Shuttle trip to pad slowed by soggy crawlerway
BY WILLIAM HARWOOD
STORY WRITTEN FOR CBS NEWS "SPACE PLACE" & USED WITH PERMISSION
Posted: August 4, 2009
The shuttle Discovery's slow trip to launch pad 39A turned positively glacial early today while engineers assessed the condition of a soggy crawlerway and discussed whether to proceed or return to the protection of the Vehicle Assembly Building before expected afternoon thunderstorms. They ultimately decided to proceed, driving on the slightly drier edge of the crawlerway and taking nearly 12 hours to cover 3.4 miles.
The valve problem caused a hydraulic pump and one of two auxiliary power units to spin backward, possibly damaging the hardware used to move the rocket's nozzle for steering during the first two minutes of flight. NASA managers decided to proceed with rollout and to replace the hardware at the launch pad.
The 3.4-mile trip to the pad began at 2:06 a.m. EDT. But the roadway that supports NASA's Apollo-era 5.5-million-pound crawler-transporter, the 3-million-pound space shuttle "stack" and its 8.2-million-pound mobile launch platform was saturated with water from recent storms. The massive crawler could do no better than one-quarter to one-third of a mile per hour and frequent stops were required to hose off its huge cleated trucks.
The crawler crew at one point recommended a return to the VAB, concerned that mud, gravel and sand could damage bearings, rollers or other components, leaving the shuttle stranded if repairs were required.
But moving back to the VAB could have triggered a major launch delay - Discovery has to get by the end of the month to avoid significant conflicts with other station missions - and after additional discussion, the crew was able to proceed, driving close to the slightly drier edge of the eight-lane-wide crawlerway.
Five hours into the normally six-hour move, the shuttle was just halfway to the launch pad. But as the morning wore on, the crawler could be seen on NASA television making slow but steady progress, the wet 2,000-pound cleats of its trucks glistening in the sunlight.
A final delay was in store when a pin broke going up the incline to the pad surface. After a stop for repairs, the slow trip continued and the shuttle's mobile launch platform was lowered onto massive support pedestals at 1:50 p.m. to complete the journey.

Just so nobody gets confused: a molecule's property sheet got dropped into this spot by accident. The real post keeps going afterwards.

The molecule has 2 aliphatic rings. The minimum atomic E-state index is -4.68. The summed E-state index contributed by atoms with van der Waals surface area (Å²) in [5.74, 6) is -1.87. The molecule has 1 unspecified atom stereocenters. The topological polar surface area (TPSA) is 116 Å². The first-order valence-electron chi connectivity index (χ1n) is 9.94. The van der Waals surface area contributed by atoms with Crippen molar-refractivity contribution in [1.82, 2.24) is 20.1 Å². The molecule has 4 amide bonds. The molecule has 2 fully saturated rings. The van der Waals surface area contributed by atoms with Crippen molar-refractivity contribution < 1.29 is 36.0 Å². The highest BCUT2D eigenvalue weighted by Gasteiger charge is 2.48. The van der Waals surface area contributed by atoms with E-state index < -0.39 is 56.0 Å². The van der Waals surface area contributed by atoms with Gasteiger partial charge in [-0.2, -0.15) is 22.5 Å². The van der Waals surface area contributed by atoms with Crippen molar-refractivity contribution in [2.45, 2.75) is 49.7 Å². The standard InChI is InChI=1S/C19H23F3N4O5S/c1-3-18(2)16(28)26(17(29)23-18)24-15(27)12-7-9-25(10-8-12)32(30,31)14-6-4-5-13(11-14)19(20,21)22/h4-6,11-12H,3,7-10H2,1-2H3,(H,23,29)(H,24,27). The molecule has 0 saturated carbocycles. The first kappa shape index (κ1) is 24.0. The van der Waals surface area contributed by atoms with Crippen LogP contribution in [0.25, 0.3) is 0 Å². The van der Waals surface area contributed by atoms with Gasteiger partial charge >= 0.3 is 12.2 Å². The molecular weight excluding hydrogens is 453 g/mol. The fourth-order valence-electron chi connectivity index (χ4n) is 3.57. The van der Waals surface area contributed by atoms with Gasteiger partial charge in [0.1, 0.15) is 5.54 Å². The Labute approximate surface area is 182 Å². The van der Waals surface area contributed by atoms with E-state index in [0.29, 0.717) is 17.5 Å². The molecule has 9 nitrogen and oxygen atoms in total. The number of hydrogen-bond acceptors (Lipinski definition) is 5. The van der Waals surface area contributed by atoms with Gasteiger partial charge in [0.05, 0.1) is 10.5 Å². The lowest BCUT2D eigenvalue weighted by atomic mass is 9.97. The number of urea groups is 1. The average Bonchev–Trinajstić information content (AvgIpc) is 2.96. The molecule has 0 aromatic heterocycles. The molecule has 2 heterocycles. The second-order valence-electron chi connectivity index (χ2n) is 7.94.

Discovery commander Frederick Sturckow, pilot Kevin Ford, Jose Hernandez, John "Danny" Olivas, Patrick Forrester, European Space Agency astronaut Christer Fuglesang and space station flight engineer Nicole Stott plan to fly to the Kennedy Space Center early Wednesday to review emergency procedures and participate in a practice countdown Friday.
Assuming the booster hydraulic system repairs can be completed in time, no other major problems develop and NASA managers make the current launch target official, Discovery's countdown will begin Aug. 22, setting up a launch attempt at 1:36 a.m. on Aug. 25.
The primary goals of Discovery's three-spacewalk mission are to deliver science racks and other hardware, including a new air revitalization system, to transfer crew supplies, swap out ammonia tanks for the station's cooling system and retrieve a European experiment package.
Stott, making her first flight, will replace flight engineer Timothy Kopra, launched to the station aboard the shuttle Endeavour July 15, as a member of the Expedition 20 crew. Assuming an on-time launch, Discovery's crew, with Kopra riding home in place of Stott, will land back at the Kennedy Space Center Sept. 6.